If we are to teach that the Bible and God say something like girls wearing pants is wrong, then we should be able to provide scripture that very clearly shows this. "Thou shalt not steal," "Thou shalt not kill," "Thou shalt not commit adultery" - God makes these and more very plain. They are not read in between the lines, we don't have to pull passages out of context, and we don't have to re-word anything to make it seem like God doesn't want us to steal, kill or commit adultery.
Had Ruth written a book that simply stated her beliefs, or those of the UPC, without attempting to say that God disapproves or commands us not to do something, then while I would be in disagreement, I would not be able to fault her. Anyone is free to believe what they want. If you wish to believe that pants are wrong for you to wear as a woman, I have no problem with it. I truly do not care if a woman does or does not wear pants. Yet when you say that the Bible teaches against it and a person causes God to feel sick, having his stomach and heart hurt if you do, then I want to see where the Bible states what you are proclaiming. I do not wish to see a misrepresentation of scripture, or your opinions, or stick figures and restroom signs...or a mention of Kingdom Clothing, linking that to salvation.
Unfortunately, this is what she teaches in her books, that these clothing standards are a special commandment from God and that God is sad and feels sick in his stomach and heart when women wear pants because that is an abomination. When dad answers Angel that boys are Kings Kids when they "obey God and wear Kingdom Clothing", there is no mistaking that Ruth is teaching that this standard is God ordained and a matter of salvation. If one is not a King's Kid, how are they saved?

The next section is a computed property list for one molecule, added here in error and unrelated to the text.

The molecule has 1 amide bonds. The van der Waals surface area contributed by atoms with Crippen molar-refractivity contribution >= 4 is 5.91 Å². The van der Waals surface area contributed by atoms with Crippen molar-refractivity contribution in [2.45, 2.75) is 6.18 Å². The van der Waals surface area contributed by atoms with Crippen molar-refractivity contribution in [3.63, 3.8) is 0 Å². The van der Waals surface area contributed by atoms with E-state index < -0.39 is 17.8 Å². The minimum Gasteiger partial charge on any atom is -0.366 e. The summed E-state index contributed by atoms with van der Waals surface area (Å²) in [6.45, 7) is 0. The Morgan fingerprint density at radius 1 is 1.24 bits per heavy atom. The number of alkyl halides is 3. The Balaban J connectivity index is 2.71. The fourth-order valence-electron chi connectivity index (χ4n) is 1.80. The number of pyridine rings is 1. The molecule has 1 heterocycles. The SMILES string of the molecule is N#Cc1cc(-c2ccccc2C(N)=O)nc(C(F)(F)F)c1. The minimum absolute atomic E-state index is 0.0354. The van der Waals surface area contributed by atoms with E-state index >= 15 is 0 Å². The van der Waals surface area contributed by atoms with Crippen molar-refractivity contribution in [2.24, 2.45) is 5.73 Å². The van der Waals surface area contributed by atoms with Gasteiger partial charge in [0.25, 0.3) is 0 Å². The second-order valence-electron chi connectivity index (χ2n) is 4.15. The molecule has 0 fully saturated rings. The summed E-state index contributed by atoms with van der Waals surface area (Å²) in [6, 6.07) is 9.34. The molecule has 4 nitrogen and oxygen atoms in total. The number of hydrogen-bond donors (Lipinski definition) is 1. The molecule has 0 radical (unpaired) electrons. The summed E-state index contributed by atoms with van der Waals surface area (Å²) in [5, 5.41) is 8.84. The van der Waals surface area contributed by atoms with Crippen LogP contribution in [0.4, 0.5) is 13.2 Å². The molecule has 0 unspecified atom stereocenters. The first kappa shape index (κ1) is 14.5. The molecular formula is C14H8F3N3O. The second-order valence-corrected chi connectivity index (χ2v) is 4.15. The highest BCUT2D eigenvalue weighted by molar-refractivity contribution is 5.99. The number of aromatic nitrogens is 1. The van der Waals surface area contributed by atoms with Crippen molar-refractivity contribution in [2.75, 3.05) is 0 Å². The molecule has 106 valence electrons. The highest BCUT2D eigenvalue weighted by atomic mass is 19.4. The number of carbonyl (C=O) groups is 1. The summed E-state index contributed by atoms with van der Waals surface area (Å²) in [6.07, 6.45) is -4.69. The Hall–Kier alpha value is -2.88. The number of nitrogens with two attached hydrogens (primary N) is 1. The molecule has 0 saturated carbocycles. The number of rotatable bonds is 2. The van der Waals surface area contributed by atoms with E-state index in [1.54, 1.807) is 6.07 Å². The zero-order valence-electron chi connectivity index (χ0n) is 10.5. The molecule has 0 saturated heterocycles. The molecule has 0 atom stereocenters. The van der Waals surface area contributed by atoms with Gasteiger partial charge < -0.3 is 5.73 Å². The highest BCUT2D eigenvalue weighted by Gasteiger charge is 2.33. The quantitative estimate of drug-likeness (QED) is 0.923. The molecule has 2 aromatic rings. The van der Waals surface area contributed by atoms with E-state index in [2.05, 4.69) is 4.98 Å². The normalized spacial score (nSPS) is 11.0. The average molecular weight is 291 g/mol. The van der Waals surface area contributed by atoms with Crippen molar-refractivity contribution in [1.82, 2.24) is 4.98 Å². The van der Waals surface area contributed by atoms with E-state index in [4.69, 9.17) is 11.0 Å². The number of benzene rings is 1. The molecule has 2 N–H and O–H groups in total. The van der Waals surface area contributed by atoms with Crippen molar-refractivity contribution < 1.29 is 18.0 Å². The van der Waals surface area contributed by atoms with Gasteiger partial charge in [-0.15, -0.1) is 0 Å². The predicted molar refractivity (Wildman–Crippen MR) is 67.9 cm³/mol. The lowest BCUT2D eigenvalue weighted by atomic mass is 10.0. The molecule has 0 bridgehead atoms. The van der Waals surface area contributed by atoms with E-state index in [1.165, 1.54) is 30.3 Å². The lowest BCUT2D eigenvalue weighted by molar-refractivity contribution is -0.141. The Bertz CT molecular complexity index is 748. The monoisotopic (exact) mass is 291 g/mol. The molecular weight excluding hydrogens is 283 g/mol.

I would not recommend that anyone use this book to teach their children about clothing, even if they believe pants on women is wrong. It is flawed in too many ways and places too much pressure and responsibility on children, causing them to be fearful of making Jesus sick and that he could see them as something disgusting. It could also cause boys to be fearful, hearing they must wear Kingdom Clothing, and yet not be told what that is. The approach in this book, to me, is an abomination.
This book can be seen in a PDF format here.
For further information and additional reviews of her books, go here.
Ruth Harvey no longer sells copies of the first four of these books on her website, but the last two are yet available.
You may write Lois at the email address displayed in the image. No correspondence that seeks to debate will be answered as I have no desire to debate. Understand that due to the volume of mail, not every email may be acknowledged.
Posted May 24, 2014 & Updated May 25, 2014
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© 1997-2014 by Lois E. Gibson